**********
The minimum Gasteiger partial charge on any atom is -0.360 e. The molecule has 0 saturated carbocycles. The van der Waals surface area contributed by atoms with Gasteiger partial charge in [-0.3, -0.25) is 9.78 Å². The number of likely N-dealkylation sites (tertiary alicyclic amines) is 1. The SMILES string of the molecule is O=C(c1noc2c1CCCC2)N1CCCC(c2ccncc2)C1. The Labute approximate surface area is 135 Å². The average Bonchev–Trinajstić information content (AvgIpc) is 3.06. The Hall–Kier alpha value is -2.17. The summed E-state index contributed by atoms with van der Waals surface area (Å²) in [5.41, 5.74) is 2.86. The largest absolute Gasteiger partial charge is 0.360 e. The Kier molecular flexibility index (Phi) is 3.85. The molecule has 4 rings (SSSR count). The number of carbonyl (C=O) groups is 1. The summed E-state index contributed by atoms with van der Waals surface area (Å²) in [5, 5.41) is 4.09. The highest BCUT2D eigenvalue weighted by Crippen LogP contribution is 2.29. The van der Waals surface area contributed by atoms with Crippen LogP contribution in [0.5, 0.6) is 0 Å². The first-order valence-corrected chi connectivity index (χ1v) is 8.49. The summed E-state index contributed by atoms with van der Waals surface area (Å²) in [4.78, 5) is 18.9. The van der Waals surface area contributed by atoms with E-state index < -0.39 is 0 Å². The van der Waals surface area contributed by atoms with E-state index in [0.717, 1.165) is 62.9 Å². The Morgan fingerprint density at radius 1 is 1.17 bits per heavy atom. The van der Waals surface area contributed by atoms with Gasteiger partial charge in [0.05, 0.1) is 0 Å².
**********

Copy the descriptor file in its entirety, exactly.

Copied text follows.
The minimum Gasteiger partial charge on any atom is -0.360 e. The molecule has 0 saturated carbocycles. The van der Waals surface area contributed by atoms with Gasteiger partial charge in [-0.3, -0.25) is 9.78 Å². The number of likely N-dealkylation sites (tertiary alicyclic amines) is 1. The SMILES string of the molecule is O=C(c1noc2c1CCCC2)N1CCCC(c2ccncc2)C1. The Labute approximate surface area is 135 Å². The average Bonchev–Trinajstić information content (AvgIpc) is 3.06. The Hall–Kier alpha value is -2.17. The summed E-state index contributed by atoms with van der Waals surface area (Å²) in [5.41, 5.74) is 2.86. The largest absolute Gasteiger partial charge is 0.360 e. The Kier molecular flexibility index (Phi) is 3.85. The molecule has 4 rings (SSSR count). The number of carbonyl (C=O) groups is 1. The summed E-state index contributed by atoms with van der Waals surface area (Å²) in [5, 5.41) is 4.09. The highest BCUT2D eigenvalue weighted by Crippen LogP contribution is 2.29. The van der Waals surface area contributed by atoms with Crippen LogP contribution in [0.5, 0.6) is 0 Å². The first-order valence-corrected chi connectivity index (χ1v) is 8.49. The summed E-state index contributed by atoms with van der Waals surface area (Å²) in [4.78, 5) is 18.9. The van der Waals surface area contributed by atoms with E-state index < -0.39 is 0 Å². The van der Waals surface area contributed by atoms with E-state index in [0.717, 1.165) is 62.9 Å². The Morgan fingerprint density at radius 1 is 1.17 bits per heavy atom. The van der Waals surface area contributed by atoms with Gasteiger partial charge in [0.05, 0.1) is 0 Å².